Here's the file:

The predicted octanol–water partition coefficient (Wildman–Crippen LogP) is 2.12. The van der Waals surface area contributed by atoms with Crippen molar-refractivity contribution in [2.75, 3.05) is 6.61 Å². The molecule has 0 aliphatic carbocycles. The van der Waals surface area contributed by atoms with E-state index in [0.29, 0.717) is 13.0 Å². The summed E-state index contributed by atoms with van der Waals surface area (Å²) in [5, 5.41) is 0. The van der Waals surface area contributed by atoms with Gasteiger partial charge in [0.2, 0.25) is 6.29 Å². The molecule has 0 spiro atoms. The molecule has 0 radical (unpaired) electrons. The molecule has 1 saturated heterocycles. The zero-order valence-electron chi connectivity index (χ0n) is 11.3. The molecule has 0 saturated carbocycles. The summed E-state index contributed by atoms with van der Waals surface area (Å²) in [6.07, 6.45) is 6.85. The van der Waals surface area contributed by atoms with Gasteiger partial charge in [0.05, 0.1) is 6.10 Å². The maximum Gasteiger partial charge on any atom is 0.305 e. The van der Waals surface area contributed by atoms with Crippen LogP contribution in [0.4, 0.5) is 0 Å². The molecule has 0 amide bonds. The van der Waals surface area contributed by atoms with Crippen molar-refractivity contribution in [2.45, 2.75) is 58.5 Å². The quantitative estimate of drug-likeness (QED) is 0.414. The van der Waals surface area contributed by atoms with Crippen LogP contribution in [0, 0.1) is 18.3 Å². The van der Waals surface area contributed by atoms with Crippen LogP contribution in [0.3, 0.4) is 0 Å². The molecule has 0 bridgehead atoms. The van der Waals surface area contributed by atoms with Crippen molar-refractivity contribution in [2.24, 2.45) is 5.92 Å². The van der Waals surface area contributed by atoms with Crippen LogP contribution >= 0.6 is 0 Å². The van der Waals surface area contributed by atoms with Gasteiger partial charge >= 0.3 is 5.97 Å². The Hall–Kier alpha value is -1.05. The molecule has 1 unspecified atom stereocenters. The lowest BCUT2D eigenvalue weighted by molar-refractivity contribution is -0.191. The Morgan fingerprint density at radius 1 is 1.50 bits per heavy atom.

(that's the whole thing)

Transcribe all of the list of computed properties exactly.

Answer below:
The predicted octanol–water partition coefficient (Wildman–Crippen LogP) is 2.12. The van der Waals surface area contributed by atoms with Crippen molar-refractivity contribution in [2.75, 3.05) is 6.61 Å². The molecule has 0 aliphatic carbocycles. The van der Waals surface area contributed by atoms with E-state index in [0.29, 0.717) is 13.0 Å². The summed E-state index contributed by atoms with van der Waals surface area (Å²) in [5, 5.41) is 0. The van der Waals surface area contributed by atoms with Gasteiger partial charge in [0.2, 0.25) is 6.29 Å². The molecule has 0 spiro atoms. The molecule has 0 radical (unpaired) electrons. The molecule has 1 saturated heterocycles. The zero-order valence-electron chi connectivity index (χ0n) is 11.3. The molecule has 0 saturated carbocycles. The summed E-state index contributed by atoms with van der Waals surface area (Å²) in [6.07, 6.45) is 6.85. The van der Waals surface area contributed by atoms with Gasteiger partial charge in [0.05, 0.1) is 6.10 Å². The maximum Gasteiger partial charge on any atom is 0.305 e. The van der Waals surface area contributed by atoms with Crippen LogP contribution in [0.4, 0.5) is 0 Å². The molecule has 0 amide bonds. The van der Waals surface area contributed by atoms with Crippen molar-refractivity contribution in [2.45, 2.75) is 58.5 Å². The quantitative estimate of drug-likeness (QED) is 0.414. The van der Waals surface area contributed by atoms with Crippen LogP contribution in [0, 0.1) is 18.3 Å². The van der Waals surface area contributed by atoms with Crippen LogP contribution in [0.3, 0.4) is 0 Å². The molecule has 0 bridgehead atoms. The van der Waals surface area contributed by atoms with Crippen molar-refractivity contribution in [2.24, 2.45) is 5.92 Å². The van der Waals surface area contributed by atoms with Crippen LogP contribution >= 0.6 is 0 Å². The van der Waals surface area contributed by atoms with Gasteiger partial charge >= 0.3 is 5.97 Å². The Hall–Kier alpha value is -1.05. The molecule has 1 unspecified atom stereocenters. The lowest BCUT2D eigenvalue weighted by molar-refractivity contribution is -0.191. The Morgan fingerprint density at radius 1 is 1.50 bits per heavy atom.